Interior MInister Ken-Marti Vaher, under fire in some quarters for his intervention in the politicised Kross affair, is facing more criticism, this time from a police association that says he is managing his area of administration poorly and neglecting talented policemen in the lower ranks.
The association is a small one, with fewer than 20 members, but the head, Northern Prefecture senior constable Aare Siir, says he has the backing of all policemen, in particular rank-and-file wearers of the badge.
He told uudised.err.ee that the association sent a letter of concern to leading MPs because the ministry, in the view of the organization, has "not been able to address all legal problems with sufficient thoroughness."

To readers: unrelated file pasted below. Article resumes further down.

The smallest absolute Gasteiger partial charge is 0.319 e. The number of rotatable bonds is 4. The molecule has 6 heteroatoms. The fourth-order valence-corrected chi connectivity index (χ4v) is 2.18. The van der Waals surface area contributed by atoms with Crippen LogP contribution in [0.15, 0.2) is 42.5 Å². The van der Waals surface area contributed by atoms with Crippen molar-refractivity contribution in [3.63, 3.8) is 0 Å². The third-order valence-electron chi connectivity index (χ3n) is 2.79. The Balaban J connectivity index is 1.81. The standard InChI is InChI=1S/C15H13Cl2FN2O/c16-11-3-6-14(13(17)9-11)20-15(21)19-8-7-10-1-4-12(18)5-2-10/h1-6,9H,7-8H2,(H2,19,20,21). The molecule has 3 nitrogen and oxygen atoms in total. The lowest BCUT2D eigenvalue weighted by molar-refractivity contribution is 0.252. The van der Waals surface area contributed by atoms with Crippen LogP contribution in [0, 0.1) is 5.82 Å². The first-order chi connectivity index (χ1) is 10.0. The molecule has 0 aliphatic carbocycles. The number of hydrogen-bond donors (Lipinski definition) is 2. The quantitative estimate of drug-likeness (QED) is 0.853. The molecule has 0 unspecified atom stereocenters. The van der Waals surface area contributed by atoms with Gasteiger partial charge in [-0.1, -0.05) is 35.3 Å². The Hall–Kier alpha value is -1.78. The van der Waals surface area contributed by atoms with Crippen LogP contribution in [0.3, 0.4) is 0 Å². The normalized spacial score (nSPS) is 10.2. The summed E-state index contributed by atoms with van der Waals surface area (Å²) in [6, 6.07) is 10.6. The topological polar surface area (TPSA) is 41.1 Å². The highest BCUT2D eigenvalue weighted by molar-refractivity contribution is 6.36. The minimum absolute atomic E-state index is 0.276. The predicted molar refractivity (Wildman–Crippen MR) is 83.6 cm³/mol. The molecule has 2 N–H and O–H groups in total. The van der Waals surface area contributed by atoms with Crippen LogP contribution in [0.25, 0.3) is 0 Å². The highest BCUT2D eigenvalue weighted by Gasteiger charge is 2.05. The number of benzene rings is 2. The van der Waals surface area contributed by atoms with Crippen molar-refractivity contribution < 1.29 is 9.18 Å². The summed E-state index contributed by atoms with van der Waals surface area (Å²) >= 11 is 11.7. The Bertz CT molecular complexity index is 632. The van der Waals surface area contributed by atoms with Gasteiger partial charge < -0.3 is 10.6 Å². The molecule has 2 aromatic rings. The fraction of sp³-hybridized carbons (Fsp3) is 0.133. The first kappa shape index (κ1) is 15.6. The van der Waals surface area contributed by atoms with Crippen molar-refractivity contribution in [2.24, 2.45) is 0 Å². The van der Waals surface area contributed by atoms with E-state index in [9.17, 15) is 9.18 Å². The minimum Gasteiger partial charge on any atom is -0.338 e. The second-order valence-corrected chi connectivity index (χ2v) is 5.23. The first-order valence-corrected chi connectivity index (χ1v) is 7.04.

The main complaints from the organization are that that the minister has failed to implement the Police and Border Guard Act in an egalitarian way, and that education, seniority and special skill sets are not factored in sufficiently for lower-ranking police officials.
"Documents on employment relationships are in effect forged, creating misleading grounds for the employer not to pay bonuses and aptitude-based remuneration, while enabling payment of bonuses to senior officials regardless of their workload and abilities," he said.
Reimbursement of travel expenses is another bone of contention. One of the interior minister's regulations, which allows compensation to be paid selectively, is unconstitutional, says the association.
The ministry is said to be preparing a response.